I stopped having fun the day I learned to count, when moments became finite and routine thrust me forward. Two more bites. Bedtime in five. I’ll tell you when you’re older. But when the needle landed on my father’s turntable, melodies sat suspended in the air. No fast forward, no pause, no screen to scold how little we had left.
Music is an attempt to manipulate time, stretching and crumpling each second. The right song can take you back to that state of mind, before anticipation spoiled everything. The right song can free you from increments.
I was never introduced to the Beatles. From birth I was saturated, predisposed to a decades-old mania. Born in the 1950s, my mother and father came of age as the band did—the shift from wanting to hold your hand to just… wanting you. I grew up in a house with Beatles posters on the wall, coffee table books, Yellow Submarine clothes hangers, and of course, the records, a shelf of original pressings I was not allowed to touch. Beneath blue suburban skies, the Beatles joined us for Christmas mornings, tooth fairy visits and after-school snacks. I heard the music, but I never heard the story.
My childhood impressions skew quite a linear narrative—by and large the most significant evolution in the history of song. My eight-year-old self could hear the difference between “Lucy in the Sky With Diamonds” and “Love Me Do,” but she couldn’t tell you which one came first and why that mattered. The Beatles were just the Beatles, wide-ranging, but a constant nonetheless.
Like someone who grew up in the church finally reading the Bible cover-to-cover, I’ve listened to all twelve studio albums in chronological order, tracing the progression, trying to pinpoint exactly when the THC kicked in (1965, Rubber Soul: those inhales during the chorus of “Girl”). The story of John, Paul. George and Ringo has been told and retold, cataloged by the song, by the day, by the haircut. A basic plot has fastened, beginning at a church garden party in Liverpool, England in 1957. But the ending is not as clear. Scholars and fans disagree on which album should be considered the band’s final; Abbey Road was the last one to be recorded, Let it Be was the last one released. Does the narrative lock when a song is sung, or when it is heard?
My father, an accomplished air pianist, always points out a sore chord in the final verse of Let it Be’s title track (at 2:59, on the word mother). What he calls a “mistake,” I call a dissonant variation in harmony. In 2003, Paul McCartney released Let it Be…Naked, a cut of the record stripped of Phil Spector’s overwrought production, supposedly the album Paul intended to make in 1970. The Naked tracks mean to revise the last chapter, guide us back to the place we once belonged….and leave us there. In the stripped version of the song “Let it Be”, the rogue chord is gone—the progression in the final verse matches the two that that came before it. My father owns Let it Be…Naked on CD, but he hardly plays it, favoring the original, slightly scratched LP. For him, the story had already been told.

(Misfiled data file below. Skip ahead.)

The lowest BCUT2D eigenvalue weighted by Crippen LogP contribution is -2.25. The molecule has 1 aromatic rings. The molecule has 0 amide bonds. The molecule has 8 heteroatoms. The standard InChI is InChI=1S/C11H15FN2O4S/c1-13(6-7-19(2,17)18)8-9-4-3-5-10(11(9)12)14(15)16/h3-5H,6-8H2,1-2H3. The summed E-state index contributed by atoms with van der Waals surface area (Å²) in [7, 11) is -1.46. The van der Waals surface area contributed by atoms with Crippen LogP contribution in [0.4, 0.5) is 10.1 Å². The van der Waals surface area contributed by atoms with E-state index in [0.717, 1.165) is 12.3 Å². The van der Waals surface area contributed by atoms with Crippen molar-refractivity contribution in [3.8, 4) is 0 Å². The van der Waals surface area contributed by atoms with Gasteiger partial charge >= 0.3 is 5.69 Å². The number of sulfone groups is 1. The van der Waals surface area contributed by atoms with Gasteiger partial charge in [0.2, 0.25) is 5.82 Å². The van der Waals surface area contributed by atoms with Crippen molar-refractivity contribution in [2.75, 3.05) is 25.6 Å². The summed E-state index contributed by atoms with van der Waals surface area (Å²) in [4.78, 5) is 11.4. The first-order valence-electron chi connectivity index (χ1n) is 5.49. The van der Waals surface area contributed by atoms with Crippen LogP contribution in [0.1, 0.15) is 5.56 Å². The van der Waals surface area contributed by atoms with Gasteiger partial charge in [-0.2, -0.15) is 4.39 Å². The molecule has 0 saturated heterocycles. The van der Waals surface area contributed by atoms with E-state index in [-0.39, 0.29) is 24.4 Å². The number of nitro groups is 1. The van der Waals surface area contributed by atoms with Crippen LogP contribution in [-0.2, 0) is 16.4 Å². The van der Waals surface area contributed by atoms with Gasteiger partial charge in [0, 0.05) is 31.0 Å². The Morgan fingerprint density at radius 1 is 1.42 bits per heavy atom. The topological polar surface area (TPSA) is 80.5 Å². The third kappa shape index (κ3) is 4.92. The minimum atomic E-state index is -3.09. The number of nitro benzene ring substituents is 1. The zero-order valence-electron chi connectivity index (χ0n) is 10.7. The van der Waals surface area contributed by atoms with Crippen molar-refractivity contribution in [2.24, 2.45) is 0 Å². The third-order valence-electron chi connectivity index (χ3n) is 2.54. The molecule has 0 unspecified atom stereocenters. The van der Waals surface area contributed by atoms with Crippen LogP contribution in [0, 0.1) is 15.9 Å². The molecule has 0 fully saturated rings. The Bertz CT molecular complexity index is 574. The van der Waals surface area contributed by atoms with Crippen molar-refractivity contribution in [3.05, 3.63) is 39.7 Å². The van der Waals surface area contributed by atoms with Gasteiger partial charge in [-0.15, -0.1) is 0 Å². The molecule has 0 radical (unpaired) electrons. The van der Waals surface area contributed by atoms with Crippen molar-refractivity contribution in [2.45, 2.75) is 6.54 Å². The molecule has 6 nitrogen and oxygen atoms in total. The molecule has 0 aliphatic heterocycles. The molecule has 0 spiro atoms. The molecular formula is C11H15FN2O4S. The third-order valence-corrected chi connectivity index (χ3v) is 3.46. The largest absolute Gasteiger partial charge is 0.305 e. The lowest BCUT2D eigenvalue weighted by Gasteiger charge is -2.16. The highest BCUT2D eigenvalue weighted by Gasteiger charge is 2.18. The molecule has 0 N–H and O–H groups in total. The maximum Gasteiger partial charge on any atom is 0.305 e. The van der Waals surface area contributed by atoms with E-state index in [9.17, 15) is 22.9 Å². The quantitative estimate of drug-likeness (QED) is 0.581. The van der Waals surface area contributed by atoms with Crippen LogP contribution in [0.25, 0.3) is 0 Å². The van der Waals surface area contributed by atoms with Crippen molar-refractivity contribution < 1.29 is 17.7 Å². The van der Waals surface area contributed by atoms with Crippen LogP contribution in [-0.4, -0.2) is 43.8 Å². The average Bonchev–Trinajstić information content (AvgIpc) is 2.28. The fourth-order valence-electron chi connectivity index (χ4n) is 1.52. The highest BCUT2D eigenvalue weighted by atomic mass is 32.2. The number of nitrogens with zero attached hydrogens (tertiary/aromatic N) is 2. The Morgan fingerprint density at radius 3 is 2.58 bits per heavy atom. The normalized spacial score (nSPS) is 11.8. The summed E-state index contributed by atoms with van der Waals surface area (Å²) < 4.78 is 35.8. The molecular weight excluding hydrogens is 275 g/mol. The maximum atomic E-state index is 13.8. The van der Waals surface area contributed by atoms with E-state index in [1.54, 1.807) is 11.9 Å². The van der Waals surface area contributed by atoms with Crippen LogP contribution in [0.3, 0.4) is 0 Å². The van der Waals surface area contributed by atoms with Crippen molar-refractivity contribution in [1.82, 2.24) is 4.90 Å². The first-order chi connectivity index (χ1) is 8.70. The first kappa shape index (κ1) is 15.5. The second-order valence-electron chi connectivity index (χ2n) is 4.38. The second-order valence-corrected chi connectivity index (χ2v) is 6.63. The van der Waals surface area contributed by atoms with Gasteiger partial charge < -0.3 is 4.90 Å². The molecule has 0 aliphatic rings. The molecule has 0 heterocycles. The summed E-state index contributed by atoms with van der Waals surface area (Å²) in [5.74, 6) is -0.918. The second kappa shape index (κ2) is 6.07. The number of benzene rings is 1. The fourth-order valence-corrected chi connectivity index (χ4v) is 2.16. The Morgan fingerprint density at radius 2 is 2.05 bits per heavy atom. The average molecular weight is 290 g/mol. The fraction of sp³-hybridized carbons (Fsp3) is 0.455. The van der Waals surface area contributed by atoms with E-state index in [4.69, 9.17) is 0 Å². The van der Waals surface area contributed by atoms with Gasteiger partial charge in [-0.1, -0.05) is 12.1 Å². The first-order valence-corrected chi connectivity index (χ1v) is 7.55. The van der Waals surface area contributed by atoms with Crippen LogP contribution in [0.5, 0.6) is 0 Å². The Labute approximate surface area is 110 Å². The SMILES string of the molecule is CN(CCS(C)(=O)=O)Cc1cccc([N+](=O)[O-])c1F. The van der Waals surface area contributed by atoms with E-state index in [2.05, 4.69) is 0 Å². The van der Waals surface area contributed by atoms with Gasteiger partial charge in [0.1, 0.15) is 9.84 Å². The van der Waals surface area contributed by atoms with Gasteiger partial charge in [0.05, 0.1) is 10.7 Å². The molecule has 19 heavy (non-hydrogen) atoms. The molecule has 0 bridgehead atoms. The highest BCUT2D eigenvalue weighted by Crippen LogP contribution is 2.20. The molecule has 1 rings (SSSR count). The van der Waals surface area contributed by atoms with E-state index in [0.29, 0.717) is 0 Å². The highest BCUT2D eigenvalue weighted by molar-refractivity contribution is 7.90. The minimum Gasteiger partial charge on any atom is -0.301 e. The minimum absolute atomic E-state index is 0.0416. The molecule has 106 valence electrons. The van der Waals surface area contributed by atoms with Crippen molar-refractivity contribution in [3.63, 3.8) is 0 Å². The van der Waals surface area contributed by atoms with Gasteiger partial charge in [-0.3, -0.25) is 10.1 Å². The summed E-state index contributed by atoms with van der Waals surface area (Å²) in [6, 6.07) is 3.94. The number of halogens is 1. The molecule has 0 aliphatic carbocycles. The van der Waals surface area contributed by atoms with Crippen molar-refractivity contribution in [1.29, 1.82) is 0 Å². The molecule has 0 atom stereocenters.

The film Let it Be, though currently out of print, is available on a Japanese streaming website near you. Along with raw footage of tense recording sessions and implied bickering, the documentary captures the Beatles’ last live performance, an iconic surprise concert on the rooftop of Apple Records. The camerawork misleads us as it flashes back and forth between close-ups of the band and a flabbergasted crowd forming in the London streets, suggesting an intimate exchange. But the impromptu stage sat atop five stories, their view obstructed by the surrounding crop of skyscrapers. The band couldn’t see their audience, and their audience couldn’t see them. In their final performance, the Beatles could superimpose whatever reaction they wanted. At least in that moment.
There’s a story I’ve been telling myself for years, about a ten-year-old girl who sang “Let it Be” in the fifth grade talent show, to an audience of schoolyard bullies and mean girls. I write myself as a victim, vindicated to the dismay of those kids who teased her for liking “parents’ music.” (Basically the plot of every episode of Glee.) I wore a much-too-big evergreen gown, its straps hovering like handles over my freckled shoulders. Squinting in harsh lighting, I craned my neck up to the microphone. I sang:
“When I find myself in times of trouble…”
But it isn’t really a story, is it? It’s a moment, a moment I’ve jammed into a cheesy formula. The narrative crumbled once I sat down and realized what really happened: sure, I sang a Beatles song in my elementary school’s talent show. But the audience wasn’t entranced; it was a freakin’ elementary school talent show. They were monitoring the paper programs in their laps, counting down the acts until it was time to go home. I vaguely remember applause, though I’m sure it was out of politeness and not awe. The action only rises and falls in retrospect. I still got teased afterward. Mother Mary never came.
But even without a lightning strike of redemption, I still feel pride and triumph when I hear the opening chords of “Let it Be” descend. Perhaps I’ve framed this moment with delusion, but I take comfort not in what came immediately before or after it. Sixteen years ago, for three minutes, I sang loudly to the white void in front of me, superimposing whatever reaction I wanted. I forgot about endings.
Recorded by Dillon M. Hawkins